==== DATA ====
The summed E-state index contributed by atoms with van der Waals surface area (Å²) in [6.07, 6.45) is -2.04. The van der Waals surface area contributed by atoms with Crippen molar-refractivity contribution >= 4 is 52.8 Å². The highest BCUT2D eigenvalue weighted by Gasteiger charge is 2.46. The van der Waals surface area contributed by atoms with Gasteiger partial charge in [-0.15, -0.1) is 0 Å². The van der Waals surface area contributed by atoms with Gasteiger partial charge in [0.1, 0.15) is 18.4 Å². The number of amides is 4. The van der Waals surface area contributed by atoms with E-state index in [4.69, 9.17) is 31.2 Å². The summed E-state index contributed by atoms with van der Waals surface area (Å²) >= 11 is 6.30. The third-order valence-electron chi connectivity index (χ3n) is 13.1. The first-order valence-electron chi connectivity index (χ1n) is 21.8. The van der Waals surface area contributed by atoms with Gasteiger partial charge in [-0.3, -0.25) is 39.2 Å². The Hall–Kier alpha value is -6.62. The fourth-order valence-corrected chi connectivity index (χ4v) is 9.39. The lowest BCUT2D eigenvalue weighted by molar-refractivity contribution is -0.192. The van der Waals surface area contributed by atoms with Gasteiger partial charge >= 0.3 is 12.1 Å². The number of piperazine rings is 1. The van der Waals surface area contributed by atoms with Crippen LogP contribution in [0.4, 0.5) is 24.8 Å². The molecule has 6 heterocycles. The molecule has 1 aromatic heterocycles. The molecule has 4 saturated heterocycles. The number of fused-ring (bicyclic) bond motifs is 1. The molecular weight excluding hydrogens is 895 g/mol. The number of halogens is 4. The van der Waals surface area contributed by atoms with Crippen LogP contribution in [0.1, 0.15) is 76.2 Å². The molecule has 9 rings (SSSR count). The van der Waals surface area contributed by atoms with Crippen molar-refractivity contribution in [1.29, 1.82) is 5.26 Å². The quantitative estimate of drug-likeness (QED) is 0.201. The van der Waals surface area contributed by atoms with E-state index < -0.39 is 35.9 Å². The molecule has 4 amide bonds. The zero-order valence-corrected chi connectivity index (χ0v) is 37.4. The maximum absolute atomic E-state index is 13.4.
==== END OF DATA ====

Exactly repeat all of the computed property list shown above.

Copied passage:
The summed E-state index contributed by atoms with van der Waals surface area (Å²) in [6.07, 6.45) is -2.04. The van der Waals surface area contributed by atoms with Crippen molar-refractivity contribution >= 4 is 52.8 Å². The highest BCUT2D eigenvalue weighted by Gasteiger charge is 2.46. The van der Waals surface area contributed by atoms with Gasteiger partial charge in [-0.15, -0.1) is 0 Å². The van der Waals surface area contributed by atoms with Gasteiger partial charge in [0.1, 0.15) is 18.4 Å². The number of amides is 4. The van der Waals surface area contributed by atoms with E-state index in [4.69, 9.17) is 31.2 Å². The summed E-state index contributed by atoms with van der Waals surface area (Å²) >= 11 is 6.30. The third-order valence-electron chi connectivity index (χ3n) is 13.1. The first-order valence-electron chi connectivity index (χ1n) is 21.8. The van der Waals surface area contributed by atoms with Gasteiger partial charge in [-0.3, -0.25) is 39.2 Å². The Hall–Kier alpha value is -6.62. The fourth-order valence-corrected chi connectivity index (χ4v) is 9.39. The lowest BCUT2D eigenvalue weighted by molar-refractivity contribution is -0.192. The van der Waals surface area contributed by atoms with Gasteiger partial charge >= 0.3 is 12.1 Å². The number of piperazine rings is 1. The van der Waals surface area contributed by atoms with Crippen LogP contribution in [0.4, 0.5) is 24.8 Å². The molecule has 6 heterocycles. The molecule has 1 aromatic heterocycles. The molecule has 4 saturated heterocycles. The number of fused-ring (bicyclic) bond motifs is 1. The molecular weight excluding hydrogens is 895 g/mol. The number of halogens is 4. The van der Waals surface area contributed by atoms with Crippen LogP contribution in [0.1, 0.15) is 76.2 Å². The molecule has 9 rings (SSSR count). The van der Waals surface area contributed by atoms with Crippen molar-refractivity contribution in [1.29, 1.82) is 5.26 Å². The quantitative estimate of drug-likeness (QED) is 0.201. The van der Waals surface area contributed by atoms with E-state index < -0.39 is 35.9 Å². The molecule has 4 amide bonds. The zero-order valence-corrected chi connectivity index (χ0v) is 37.4. The maximum absolute atomic E-state index is 13.4.